Political Entrepreneurs

The Economic Engine of Political Change

Category: Policy Issues

Eminent Domain Has it All (Part 1)

December 8th, 2012 by Edward Lopez

When we look “out the window” and observe political economy in action, what is a useful method for understanding and explaining the outcomes? The framework that Wayne and I develop in the book begins by explaining observable outcomes as the product of incentives, and incentives are in turn shaped by institutional rules. So far that’s pretty standard stuff, thanks to the work of Douglas North and others. These days, political economists today are familiar with…
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When it comes to tax reform, ideas are changing (albeit slowly)

November 29th, 2012 by Wayne Leighton

Today’s Washington Post  highlights the latest twist in the debate over the so-called “fiscal cliff” and how the U.S. government should find new ideas as it tries to balance its budget. The “new” idea: eliminate or substantially modify the mortgage interest deduction. Both Democrats and Republicans have made statements in support, albeit with few specifics. Why is this news? The 1986 tax reform, which substantially removed all kinds of deductions, left mortgage interest untouched. The special interests…
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From the Pages of Madmen, Intellectuals, and Academic Scribblers (p.189, ch.7)

The most successful entrepreneurs know what they do well, they know the market and the opportunities within it, and they choose those activities that create the most value. This is true in economic as well as political markets.

From the Pages of Madmen, Intellectuals, and Academic Scribblers (p.178, ch.7)

[W]hen the right elements come together at the right time and place and overwhelm the status quo, it is because special people make it happen. We call them political entrepreneurs.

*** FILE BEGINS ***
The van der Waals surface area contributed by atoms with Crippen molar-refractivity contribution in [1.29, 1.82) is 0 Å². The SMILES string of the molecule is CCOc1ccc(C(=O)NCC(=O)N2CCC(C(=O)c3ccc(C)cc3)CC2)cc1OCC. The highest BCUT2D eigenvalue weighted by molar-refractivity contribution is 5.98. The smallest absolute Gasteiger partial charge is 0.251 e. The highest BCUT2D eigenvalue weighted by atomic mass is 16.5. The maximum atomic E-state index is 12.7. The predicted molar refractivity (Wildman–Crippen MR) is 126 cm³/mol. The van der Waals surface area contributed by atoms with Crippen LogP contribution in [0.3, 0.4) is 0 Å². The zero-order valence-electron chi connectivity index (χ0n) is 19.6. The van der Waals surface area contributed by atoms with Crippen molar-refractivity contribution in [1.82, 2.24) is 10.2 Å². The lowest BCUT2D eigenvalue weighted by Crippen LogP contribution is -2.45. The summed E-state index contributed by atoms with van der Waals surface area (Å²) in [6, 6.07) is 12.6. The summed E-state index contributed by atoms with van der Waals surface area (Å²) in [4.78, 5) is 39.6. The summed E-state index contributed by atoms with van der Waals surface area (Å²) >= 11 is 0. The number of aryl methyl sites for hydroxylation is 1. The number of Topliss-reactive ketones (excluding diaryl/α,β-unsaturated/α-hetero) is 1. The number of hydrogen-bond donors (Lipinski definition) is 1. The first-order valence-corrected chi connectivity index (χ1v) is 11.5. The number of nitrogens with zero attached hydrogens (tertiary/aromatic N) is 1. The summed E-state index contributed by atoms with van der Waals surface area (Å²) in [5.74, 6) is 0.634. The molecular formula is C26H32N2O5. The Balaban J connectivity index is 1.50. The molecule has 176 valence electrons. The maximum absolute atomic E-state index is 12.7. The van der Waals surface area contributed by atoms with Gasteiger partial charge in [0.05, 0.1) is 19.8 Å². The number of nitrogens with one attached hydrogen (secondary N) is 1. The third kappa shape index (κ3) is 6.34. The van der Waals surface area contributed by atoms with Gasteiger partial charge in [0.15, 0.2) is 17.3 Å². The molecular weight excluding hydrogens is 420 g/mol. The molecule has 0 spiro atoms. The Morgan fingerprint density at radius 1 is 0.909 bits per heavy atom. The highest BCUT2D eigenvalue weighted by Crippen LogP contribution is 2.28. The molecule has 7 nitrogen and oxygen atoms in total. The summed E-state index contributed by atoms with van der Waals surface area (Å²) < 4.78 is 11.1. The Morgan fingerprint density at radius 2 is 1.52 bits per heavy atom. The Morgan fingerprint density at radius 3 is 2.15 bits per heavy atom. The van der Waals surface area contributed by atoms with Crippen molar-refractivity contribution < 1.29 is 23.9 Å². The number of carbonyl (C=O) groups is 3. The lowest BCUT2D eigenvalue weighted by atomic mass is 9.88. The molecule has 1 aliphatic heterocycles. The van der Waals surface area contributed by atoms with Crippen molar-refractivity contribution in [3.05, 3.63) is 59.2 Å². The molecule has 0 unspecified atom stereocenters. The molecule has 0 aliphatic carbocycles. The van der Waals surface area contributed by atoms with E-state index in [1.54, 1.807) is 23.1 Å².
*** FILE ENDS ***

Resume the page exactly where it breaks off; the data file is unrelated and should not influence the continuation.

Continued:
From the Pages of Madmen, Intellectuals, and Academic Scribblers (p.176. ch.7)

While we started this book with Danny Biasone saving basketball, we end it with Norman Borlaug saving a billion lives. These stories are not that different. Both faced vested interests, which were reinforced by popular beliefs that things should be a certain way—that is, until a better idea came along.

From the Pages of Madmen, Intellectuals, and Academic Scribblers (p.174, ch.6)

Because there was a general belief that homeownership was a good thing, politicians found the public with open arms.... Everybody was winning—except Alfred Marshall, whose supply and demand curves were difficult to see through the haze of excitement at the time, and except Friedrich Hayek, whose competition as a discovery procedure was befuddled... In short, once politicians started getting credit for homeownership rates, the housing market was doomed.

From the Pages of Madmen, Intellectuals, and Academic Scribblers (p.166, ch.6)

Everyone responded rationally to the incentives before them. In short, the rules that guided homeownership changed over time, which in turn changed the incentives of these actors. And bad things happened.

From the Pages of Madmen, Intellectuals, and Academic Scribblers (p.153, ch.6)

They understood the economics. The ideas had already won in ... the regulatory agency itself. All that remained to be overcome were some vested interests and a handful of madmen in authority.

From the Pages of Madmen, Intellectuals, and Academic Scribblers (p.146, ch.6)

If the idea for auctions of spectrum use rights had been part of the public debate since at least 1959, why didn’t the relevant institutions change sooner? What interests stood in the way?

From the Pages of Madmen, Intellectuals, and Academic Scribblers (p.121, ch.5)

When an academic scribbler comes up with a new idea, it has to resonate well with widely shared beliefs, which in turn must overcome the vested interests at the table. Many forces come together to explain political change, even though it may seem like coincidence of time and place.

From the Pages of Madmen, Intellectuals, and Academic Scribblers (p.120, ch.5)

It’s the rules of the political game that deserve our focus, not politicians’ personalities or party affiliations.

From the Pages of Madmen, Intellectuals, and Academic Scribblers (p.119, ch.5)

In short, ideas are a type of higher-order capital in society. Like a society that is poor in capital and therefore produces little consumer value, a society that is poor in ideas and institutions will have bad incentives and therefore few of the desirable outcomes that people want.

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